Schumer was wrong about Iraq and is wrong about the Iran deal.
The reality is that those calling for “a better deal” have never offered a viable plan on how to get one. Opposing this deal and offering no alternative is putting us on the path to war, which we all know will come at a tremendous cost.
Aug 13 2015
The Breakfast Club (Anti-Matter)
One of the enduring questions of Physics is baryon asymmetry, or more popularly- ‘Where’s the Anti-Matter at?’
Technically a quark’s properties are-
- Electric Charge (ElectroMagnetic Force)
- Spin (Angular Momentum)
- Mass (Gravity)
- Position (Weak Force) and
- Color (Strong Force)
An anti-Quark has exactly the opposite qualities for anything (except Spin and Mass) and I’m not talking not Green in the sense of Blue or Red, or not Top in the sense of Bottom, I mean the -1 times whatever it is.
Observed in the wild you say? Oh my yes, constantly. A Meson is specifically a Quark/anti-Quark package of Space-Time. They last briefly as the by product of high energy collisions in nature and are regularly observed by particle colliders, sometimes reaching energy levels not seen since the Big Bang. There is some evidence of Mesons made entirely of Quarks which may relate to the cause or effect of our central question but we’ll ignore it for now because basically it makes my main point which is that nobody has a clue.
It is a fact though that given a neutral environment (one in which no unaccounted for factor contributes to the result) there should be exactly as much anti-Matter as Matter in the Universe, and we’re just not seeing it.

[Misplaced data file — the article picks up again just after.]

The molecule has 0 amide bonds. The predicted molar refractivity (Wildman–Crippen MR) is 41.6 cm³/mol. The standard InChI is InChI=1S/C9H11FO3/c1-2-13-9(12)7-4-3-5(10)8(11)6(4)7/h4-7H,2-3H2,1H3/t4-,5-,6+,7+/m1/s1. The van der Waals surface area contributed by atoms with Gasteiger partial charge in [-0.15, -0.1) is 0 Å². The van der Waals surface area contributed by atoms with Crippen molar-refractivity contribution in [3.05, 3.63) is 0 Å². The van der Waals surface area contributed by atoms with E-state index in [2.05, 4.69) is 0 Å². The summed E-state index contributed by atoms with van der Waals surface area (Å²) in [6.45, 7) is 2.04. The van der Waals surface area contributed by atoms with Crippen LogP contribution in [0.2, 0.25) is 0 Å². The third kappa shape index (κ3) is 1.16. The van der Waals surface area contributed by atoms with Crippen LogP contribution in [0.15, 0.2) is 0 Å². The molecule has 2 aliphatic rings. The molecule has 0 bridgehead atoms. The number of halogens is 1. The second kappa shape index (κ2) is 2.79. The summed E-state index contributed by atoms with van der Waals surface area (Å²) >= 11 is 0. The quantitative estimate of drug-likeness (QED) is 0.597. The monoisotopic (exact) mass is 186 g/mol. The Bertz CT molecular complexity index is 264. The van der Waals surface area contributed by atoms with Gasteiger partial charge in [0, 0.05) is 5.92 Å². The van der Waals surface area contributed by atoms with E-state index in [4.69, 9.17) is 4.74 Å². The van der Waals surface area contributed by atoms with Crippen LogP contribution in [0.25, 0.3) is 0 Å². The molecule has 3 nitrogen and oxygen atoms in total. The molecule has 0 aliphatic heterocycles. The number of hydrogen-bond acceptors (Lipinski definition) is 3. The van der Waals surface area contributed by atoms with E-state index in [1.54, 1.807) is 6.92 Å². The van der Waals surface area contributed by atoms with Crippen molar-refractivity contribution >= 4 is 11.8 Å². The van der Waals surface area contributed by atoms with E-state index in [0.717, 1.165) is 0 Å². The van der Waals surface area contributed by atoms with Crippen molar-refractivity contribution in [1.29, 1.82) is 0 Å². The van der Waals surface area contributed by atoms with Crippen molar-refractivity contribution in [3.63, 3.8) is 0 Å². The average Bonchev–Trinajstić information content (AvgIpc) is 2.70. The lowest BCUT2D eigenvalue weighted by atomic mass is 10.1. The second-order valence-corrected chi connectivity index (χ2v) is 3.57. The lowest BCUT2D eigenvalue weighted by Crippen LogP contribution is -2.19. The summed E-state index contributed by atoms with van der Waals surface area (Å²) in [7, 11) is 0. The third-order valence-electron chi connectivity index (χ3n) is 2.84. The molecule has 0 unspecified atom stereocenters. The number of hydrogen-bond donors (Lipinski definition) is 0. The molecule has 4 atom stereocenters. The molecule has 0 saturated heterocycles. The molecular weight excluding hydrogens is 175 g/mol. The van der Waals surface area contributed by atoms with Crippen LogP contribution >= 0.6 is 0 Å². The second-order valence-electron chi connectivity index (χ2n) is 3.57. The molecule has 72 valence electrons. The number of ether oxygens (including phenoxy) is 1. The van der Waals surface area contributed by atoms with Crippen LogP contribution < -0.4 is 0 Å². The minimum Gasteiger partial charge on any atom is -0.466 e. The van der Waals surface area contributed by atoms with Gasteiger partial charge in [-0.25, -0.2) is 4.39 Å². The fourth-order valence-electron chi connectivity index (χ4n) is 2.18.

I don’t know exactly how you would detect an anti-Photon and it would be hilarious if the amount of Dark Energy and Matter (essentially missing in that we can detect its gravitational influence on the expansion of Space-Time but not much else) equaled the amount of missing anti-Matter (remember Mass and Spin don’t change).
But that’s pretty tin foily and I don’t propose it except as a nerdy joke.
Mystery Deepens: Matter and Antimatter Are Mirror Images
by Charles Q. Choi, Live Science
Matter and antimatter appear to be perfect mirror images of each other as far as anyone can see, scientists have discovered with unprecedented precision, foiling hope of solving the mystery as to why there is far more matter than antimatter in the universe.
Everyday matter is made up of protons, neutrons or electrons. These particles have counterparts known as antiparticles – antiprotons, antineutrons and positrons, respectively – that have the same mass but the opposite electric charge. (Although neutrons and antineutrons are both neutrally charged, they are each made of particles known as quarks that possess fractional electrical charges, and the charges of these quarks are equal and opposite to one another in neutrons and antineutrons.)